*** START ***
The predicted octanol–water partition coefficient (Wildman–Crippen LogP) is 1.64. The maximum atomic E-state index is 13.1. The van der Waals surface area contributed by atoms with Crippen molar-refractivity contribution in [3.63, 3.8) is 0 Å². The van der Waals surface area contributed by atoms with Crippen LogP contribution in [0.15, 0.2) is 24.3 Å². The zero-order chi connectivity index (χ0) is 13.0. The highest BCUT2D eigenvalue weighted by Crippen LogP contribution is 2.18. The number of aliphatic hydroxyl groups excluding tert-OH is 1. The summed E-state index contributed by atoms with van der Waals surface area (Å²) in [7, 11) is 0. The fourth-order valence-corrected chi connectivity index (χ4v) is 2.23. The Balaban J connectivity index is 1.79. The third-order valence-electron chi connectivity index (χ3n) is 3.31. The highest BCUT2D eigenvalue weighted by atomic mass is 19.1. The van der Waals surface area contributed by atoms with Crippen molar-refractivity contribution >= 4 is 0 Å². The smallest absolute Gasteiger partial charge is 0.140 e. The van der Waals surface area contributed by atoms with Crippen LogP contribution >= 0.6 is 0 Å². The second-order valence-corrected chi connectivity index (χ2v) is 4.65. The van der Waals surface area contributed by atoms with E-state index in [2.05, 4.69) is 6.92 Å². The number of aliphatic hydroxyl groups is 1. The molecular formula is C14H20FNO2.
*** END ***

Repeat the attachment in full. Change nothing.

The predicted octanol–water partition coefficient (Wildman–Crippen LogP) is 1.64. The maximum atomic E-state index is 13.1. The van der Waals surface area contributed by atoms with Crippen molar-refractivity contribution in [3.63, 3.8) is 0 Å². The van der Waals surface area contributed by atoms with Crippen LogP contribution in [0.15, 0.2) is 24.3 Å². The zero-order chi connectivity index (χ0) is 13.0. The highest BCUT2D eigenvalue weighted by Crippen LogP contribution is 2.18. The number of aliphatic hydroxyl groups excluding tert-OH is 1. The summed E-state index contributed by atoms with van der Waals surface area (Å²) in [7, 11) is 0. The fourth-order valence-corrected chi connectivity index (χ4v) is 2.23. The Balaban J connectivity index is 1.79. The third-order valence-electron chi connectivity index (χ3n) is 3.31. The highest BCUT2D eigenvalue weighted by atomic mass is 19.1. The van der Waals surface area contributed by atoms with Crippen molar-refractivity contribution >= 4 is 0 Å². The smallest absolute Gasteiger partial charge is 0.140 e. The van der Waals surface area contributed by atoms with Crippen LogP contribution >= 0.6 is 0 Å². The second-order valence-corrected chi connectivity index (χ2v) is 4.65. The van der Waals surface area contributed by atoms with E-state index in [2.05, 4.69) is 6.92 Å². The number of aliphatic hydroxyl groups is 1. The molecular formula is C14H20FNO2.